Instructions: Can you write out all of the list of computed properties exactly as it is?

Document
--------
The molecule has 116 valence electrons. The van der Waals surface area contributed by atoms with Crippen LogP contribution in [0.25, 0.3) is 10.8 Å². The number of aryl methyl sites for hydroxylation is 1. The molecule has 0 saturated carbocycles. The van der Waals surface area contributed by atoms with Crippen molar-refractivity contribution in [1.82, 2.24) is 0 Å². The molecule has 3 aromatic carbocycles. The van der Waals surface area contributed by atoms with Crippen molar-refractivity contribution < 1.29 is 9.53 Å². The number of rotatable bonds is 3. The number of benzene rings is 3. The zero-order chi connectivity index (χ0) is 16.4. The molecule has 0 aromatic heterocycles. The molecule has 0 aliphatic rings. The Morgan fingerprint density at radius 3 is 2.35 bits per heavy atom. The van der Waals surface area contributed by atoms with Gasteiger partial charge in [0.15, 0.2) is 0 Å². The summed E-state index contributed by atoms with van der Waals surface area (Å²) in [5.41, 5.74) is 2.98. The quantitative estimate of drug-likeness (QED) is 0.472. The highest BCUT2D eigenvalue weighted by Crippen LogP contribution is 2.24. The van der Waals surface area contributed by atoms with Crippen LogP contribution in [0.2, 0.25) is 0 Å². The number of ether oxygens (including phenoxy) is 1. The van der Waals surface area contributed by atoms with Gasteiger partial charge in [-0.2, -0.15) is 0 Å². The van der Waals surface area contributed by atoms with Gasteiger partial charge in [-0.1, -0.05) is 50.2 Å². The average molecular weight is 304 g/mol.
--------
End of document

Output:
The molecule has 116 valence electrons. The van der Waals surface area contributed by atoms with Crippen LogP contribution in [0.25, 0.3) is 10.8 Å². The number of aryl methyl sites for hydroxylation is 1. The molecule has 0 saturated carbocycles. The van der Waals surface area contributed by atoms with Crippen molar-refractivity contribution in [1.82, 2.24) is 0 Å². The molecule has 3 aromatic carbocycles. The van der Waals surface area contributed by atoms with Crippen molar-refractivity contribution < 1.29 is 9.53 Å². The number of rotatable bonds is 3. The number of benzene rings is 3. The zero-order chi connectivity index (χ0) is 16.4. The molecule has 0 aromatic heterocycles. The molecule has 0 aliphatic rings. The Morgan fingerprint density at radius 3 is 2.35 bits per heavy atom. The van der Waals surface area contributed by atoms with Gasteiger partial charge in [0.15, 0.2) is 0 Å². The summed E-state index contributed by atoms with van der Waals surface area (Å²) in [5.41, 5.74) is 2.98. The quantitative estimate of drug-likeness (QED) is 0.472. The highest BCUT2D eigenvalue weighted by Crippen LogP contribution is 2.24. The van der Waals surface area contributed by atoms with Crippen LogP contribution in [0.2, 0.25) is 0 Å². The number of ether oxygens (including phenoxy) is 1. The van der Waals surface area contributed by atoms with Gasteiger partial charge in [-0.2, -0.15) is 0 Å². The van der Waals surface area contributed by atoms with Gasteiger partial charge in [-0.1, -0.05) is 50.2 Å². The average molecular weight is 304 g/mol.